A popular scholarly theory is that many, but not all, hunter gatherer cultures had prominent leadership roles for women, but that when people began to settle in one place and have agricultural harvests that yielded a surplus over what people needed to eat at one given time, wars started to break out between settlements over that surplus, which meant that armies were needed to defend them, and large-scale organization was also needed to construct irrigation.

    This resulted in the creation of a ruling class of king-priests that both provided the leadership to command armies and organize construction projects and also gave a religious justification for a code of behavior that allowed large groups of people to live and work together - and exist on different social rungs of an unequal power structure - without theft and murder within the community.

    Women began to be more subjugated as these changes happened because the militarization of society - as much as some societies did have female warriors - made being the ruler be associated with being a male in command of a usually entirely male army. The creation of a wealthy ruling class made the inheritance of wealth a concern, which meant that a man had to be sure that his children were his own and restrictions on women's clothing, movement, and other freedoms began to be more important as ways of preventing the birth of illegitimate children (women were blamed for the risk of sexual harassment and assault, as we still see today). As wealthy and powerful men accumulated property and livestock, women began to be seen and treated more as property and livestock that needed "protection."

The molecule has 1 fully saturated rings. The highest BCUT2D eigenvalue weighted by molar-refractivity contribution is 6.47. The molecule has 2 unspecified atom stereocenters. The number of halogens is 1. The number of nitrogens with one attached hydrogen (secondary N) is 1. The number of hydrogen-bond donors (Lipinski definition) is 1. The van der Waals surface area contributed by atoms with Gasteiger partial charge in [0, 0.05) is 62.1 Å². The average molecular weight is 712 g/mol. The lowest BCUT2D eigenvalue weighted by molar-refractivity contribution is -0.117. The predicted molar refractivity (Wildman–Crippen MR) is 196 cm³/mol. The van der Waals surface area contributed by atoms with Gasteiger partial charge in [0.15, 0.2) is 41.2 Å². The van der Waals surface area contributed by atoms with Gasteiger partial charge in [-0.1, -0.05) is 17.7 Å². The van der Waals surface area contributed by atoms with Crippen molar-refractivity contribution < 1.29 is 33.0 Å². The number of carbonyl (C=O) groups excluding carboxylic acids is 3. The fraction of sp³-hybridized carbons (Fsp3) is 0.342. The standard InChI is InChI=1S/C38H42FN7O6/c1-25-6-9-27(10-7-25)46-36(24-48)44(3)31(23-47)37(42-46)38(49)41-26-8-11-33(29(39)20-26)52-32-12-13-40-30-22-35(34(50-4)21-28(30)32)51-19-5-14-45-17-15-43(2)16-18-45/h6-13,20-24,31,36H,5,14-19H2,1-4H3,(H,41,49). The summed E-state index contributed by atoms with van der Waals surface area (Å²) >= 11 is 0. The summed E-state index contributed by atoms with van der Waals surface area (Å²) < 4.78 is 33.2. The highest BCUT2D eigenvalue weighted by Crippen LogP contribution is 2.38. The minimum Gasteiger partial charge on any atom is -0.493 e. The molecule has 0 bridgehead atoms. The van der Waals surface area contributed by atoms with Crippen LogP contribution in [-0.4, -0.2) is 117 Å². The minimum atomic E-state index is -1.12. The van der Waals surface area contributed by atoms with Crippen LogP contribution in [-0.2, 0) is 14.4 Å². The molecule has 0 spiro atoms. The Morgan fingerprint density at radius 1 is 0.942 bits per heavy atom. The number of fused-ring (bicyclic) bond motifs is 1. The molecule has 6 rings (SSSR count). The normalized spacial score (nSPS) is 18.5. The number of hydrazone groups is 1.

• Penny SPenny S Shipmate
    edited April 2018
    There was a letter in a recent New Scientist, following an article which argued that human beings display some characteristics observed in domesticated animals, and that we had presumably domesticated ourselves. (These characteristics did not include curly tails and floppy ears, but did include a supposed feminisation of features - I have seen this in the past attributed to neoteny, or a keeping of infant features into adulthood.) The letter (https://www.newscientist.com/letter/mg23731711-000-editors-pick-survival-of-the-tamest/*) suggested that there had been a breeding out, in the equal hunter gatherer communities, or the alpha male structures found in other primate groups, enabling the breeding in of the more domesticated features of other males.
    I am awaiting letters naming names. Like Trump, Putin, Erdogan, Assad, Duterte....
    *I couldn't open the whole letter. There's a paywall on the article, as well.
  • LeoLeo Shipmate
    Penny S wrote: »
    There was a programme on Channel 4 last night "Jesus' Female Disciples" (http://www.channel4.com/programmes/jesus-female-disciples-the-new-evidence/on-demand/66153-001) which supposedly trod new ground about the women in the NT and archaeological evidence for women in the Early Church. .

    But, if course, it was all old hat - typical channel 4.
  • Gee DGee D Shipmate
    Ohher wrote: »
    It's easy to see that, when a significant chunk of a group's workforce routinely undergoes longish periods of time when late-stage gestation, childbirth, and nursing might interfere with, say, week-long hunting treks, the group's leadership might gradually be inclined to assign tasks on the basis of gender rather than on the basis of ability. These then get ossified into formal or informal LAW, as social customs tend to do, and here we are, still locked into this set of conflicting patterns.